Tuesday, March 22, 2011

United Utilities are threatening me.

I love this letter that arrived the other day from United Utilities. Ostensibly they're trying to get me to buy their HomeServe insurance, but the way they've phrased it is just this side of sinister. "How would you cope without fresh water at address?" sounds, to me, like a corporate version of "Lovely taps you've got there. Shame if something were to... happen to them."

And they can leave the washing machine out of this, it's done nothing wrong.

Sunday, March 20, 2011

Weeknote #35 (w/e 20/3/11)

Lots of public engagement activity to report from the last two weeks. The first item is that the BACTOCOM piece is now up in the new Revolution Manchester gallery at MOSI (the Manchester Museum of Science and Industry). It's a great gallery, and we're delighted to be featured, but the use of "Bactocom" as a noun (as opposed to an acronym) means that we now have to rig up a fake machine made out of petri dishes, computer parts and moss, just in case anyone asks to see "the bactocom". (Photo by Ade Hunter.)

We also launched DIYbio Manchester last week. This is a one-year project, funded by the Wellcome Trust public engagement programme, with the aim of encouraging citizen scientists to become more actively involved in biology.

Dan Hett wrote a nice blog post about the launch party, and Hwa Young and I were briefly interviewed on BBC Radio Manchester's breakfast show (which you can hear below).

Alice and I also had great fun at Saturday's 'Hands on Science' family fun day, organised at MMU as part of National Science and Engineering week. Her personal favourites were the "memory metal" and the "magic sand", the robots and the racing car. I think she also enjoyed "talking to the computer" (the Turing Test, run by Ben and Matthew).

Once again, there was strong representation from the Novel Computation Group, with Naomi and Zarka manning demo stands, as well as Ben and Matthew helping out. Not sure what's happening with Alice's right hand in that picture, though.

Monday, March 07, 2011

Weeknote #34 (w/e 6/3/11)

Slight shift of focus this week, as the previous seven days have been utterly dominated by arrangements for the fifth birthday party of a certain someone. Anyway, we hired the Fielden Centre in Todmorden (which will mean nothing to 99.7% of my readership), and couldn't fault them (specifically, Bridie) for helpfulness, friendliness and downright reasonable pricing (this is not product placement, BTW).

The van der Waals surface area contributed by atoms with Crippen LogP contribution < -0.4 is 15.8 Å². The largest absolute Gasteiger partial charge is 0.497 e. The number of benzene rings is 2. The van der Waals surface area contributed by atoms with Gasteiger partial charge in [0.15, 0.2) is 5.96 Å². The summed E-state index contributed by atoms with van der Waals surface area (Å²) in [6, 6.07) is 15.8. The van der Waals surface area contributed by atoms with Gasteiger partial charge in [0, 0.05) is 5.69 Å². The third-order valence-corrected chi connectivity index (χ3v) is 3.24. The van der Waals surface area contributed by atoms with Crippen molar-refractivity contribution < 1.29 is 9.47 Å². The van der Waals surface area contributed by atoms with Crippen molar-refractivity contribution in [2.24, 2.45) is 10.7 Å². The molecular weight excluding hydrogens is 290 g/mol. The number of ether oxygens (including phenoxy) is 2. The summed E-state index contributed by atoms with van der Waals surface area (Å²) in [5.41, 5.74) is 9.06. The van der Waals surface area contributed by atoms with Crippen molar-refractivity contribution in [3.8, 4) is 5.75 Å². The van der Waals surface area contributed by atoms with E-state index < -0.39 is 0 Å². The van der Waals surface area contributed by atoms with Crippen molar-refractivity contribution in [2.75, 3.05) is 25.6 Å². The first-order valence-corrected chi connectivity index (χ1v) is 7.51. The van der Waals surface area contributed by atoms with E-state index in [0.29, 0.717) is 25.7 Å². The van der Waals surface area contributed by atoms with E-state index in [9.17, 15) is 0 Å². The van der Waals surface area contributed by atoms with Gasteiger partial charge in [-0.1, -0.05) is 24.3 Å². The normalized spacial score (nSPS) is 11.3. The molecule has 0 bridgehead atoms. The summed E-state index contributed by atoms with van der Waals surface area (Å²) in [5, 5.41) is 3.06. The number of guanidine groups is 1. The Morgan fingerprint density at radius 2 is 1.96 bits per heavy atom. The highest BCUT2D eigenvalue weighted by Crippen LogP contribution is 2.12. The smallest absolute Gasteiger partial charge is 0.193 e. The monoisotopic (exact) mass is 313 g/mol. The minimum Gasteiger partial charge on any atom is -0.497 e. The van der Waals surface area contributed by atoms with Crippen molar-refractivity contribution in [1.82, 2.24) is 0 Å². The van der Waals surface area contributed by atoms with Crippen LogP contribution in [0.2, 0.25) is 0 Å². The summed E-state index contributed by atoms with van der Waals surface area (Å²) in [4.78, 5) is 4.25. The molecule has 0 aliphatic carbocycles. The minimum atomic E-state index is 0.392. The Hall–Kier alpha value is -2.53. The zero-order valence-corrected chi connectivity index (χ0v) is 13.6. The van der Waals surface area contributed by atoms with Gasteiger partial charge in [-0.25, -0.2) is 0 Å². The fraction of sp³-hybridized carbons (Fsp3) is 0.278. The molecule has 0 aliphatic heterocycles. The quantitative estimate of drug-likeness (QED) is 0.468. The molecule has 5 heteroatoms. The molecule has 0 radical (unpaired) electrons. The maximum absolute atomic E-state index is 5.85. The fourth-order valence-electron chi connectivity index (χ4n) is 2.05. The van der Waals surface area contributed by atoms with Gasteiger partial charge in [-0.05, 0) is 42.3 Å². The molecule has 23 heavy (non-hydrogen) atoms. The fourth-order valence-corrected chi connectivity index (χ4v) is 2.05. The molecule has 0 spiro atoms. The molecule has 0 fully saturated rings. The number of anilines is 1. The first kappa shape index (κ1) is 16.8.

Anyway, this was the first party we'd organised where everything was up to us; catering and entertainment. On top of this, we decided that such an occasion deserved a healthy turn-out, and invited around 30 kids, on the assumption that roughly 20 would be able to make it. As opposed to the 30 that turned up.

I learned some important lessons this weekend, and I offer them to you now, in ascending order of importance.

5. Check the facilities in your venue. Our place was kitted out with an oven, which allowed us to indulge our wildest, almost Blumenthal-esque food fantasies (ie. pizza, and fish fingers and chips). However, we weren't warned that, after being turned on, the temperature of the oven would rise by about 3 degrees every half hour.

4. Dress as a pirate. Never fails.

3. Corollary to (4). When dressing as a pirate, ensure that arriving parents are aware of your true identity (ie. father of party girl), lest they mistake you for a particularly shoddy hired entertainer (happened).

2. Check your music. I'd vaguely heard about this Glee thing that the kids were into, and thought that music from the series would make an appropriate soundtrack to a party full of 4 and 5-year-olds. Wrong. After rashly picking up two CDs without checking the tracklisting, I got them home to discover that the second track on one of them was a cheery cover of Amy Winehouse's Rehab. Cue frantic last-minute iTunes purchases. Also, check your equipment. An iPod/docking station combo that can be unbearably loud in a kitchen with quarry tile flooring will suddenly sound like a wasp trapped under a beer glass when placed in a cavernous hall full of small children hyped up on blue pop.

And the absolute, number 1 lesson I've learned from organizing a kid's party is don't be the baddy. Specifically, under no circumstances plan games that involve you making semi-arbitrary decisions about who is "out". You will never remember all of the names, and will end up looking pretty evil as you point at some quivering 4-year-old and shout across the room "You! No! Yes, you! You're out!"

I thought I'd be clever and organize a game of "Islands", which is a variant of "musical chairs", using sheets of newspaper as the islands onto which the kids must jump when the music stops. "Very clever," thought I. "Fits well with the 'Under the Sea' party theme." I was so very wrong to be in any way self-satisfied, as the game swiftly descended into Lord of the Flies-type chaos, with refusals to leave swiftly followed by the emergence of factions, and then all out war declared (mainly on me).

Pick games, like "Four corners" (from the link above), or "Pass the parcel". In that way, the decision on who is "out" is taken completely out of your hands, it's utterly unambiguous, and you can simply shrug at the tearful toddler as they shuffle sadly to the margins of the room, and say, apologetically, "Look, I don't make the rules."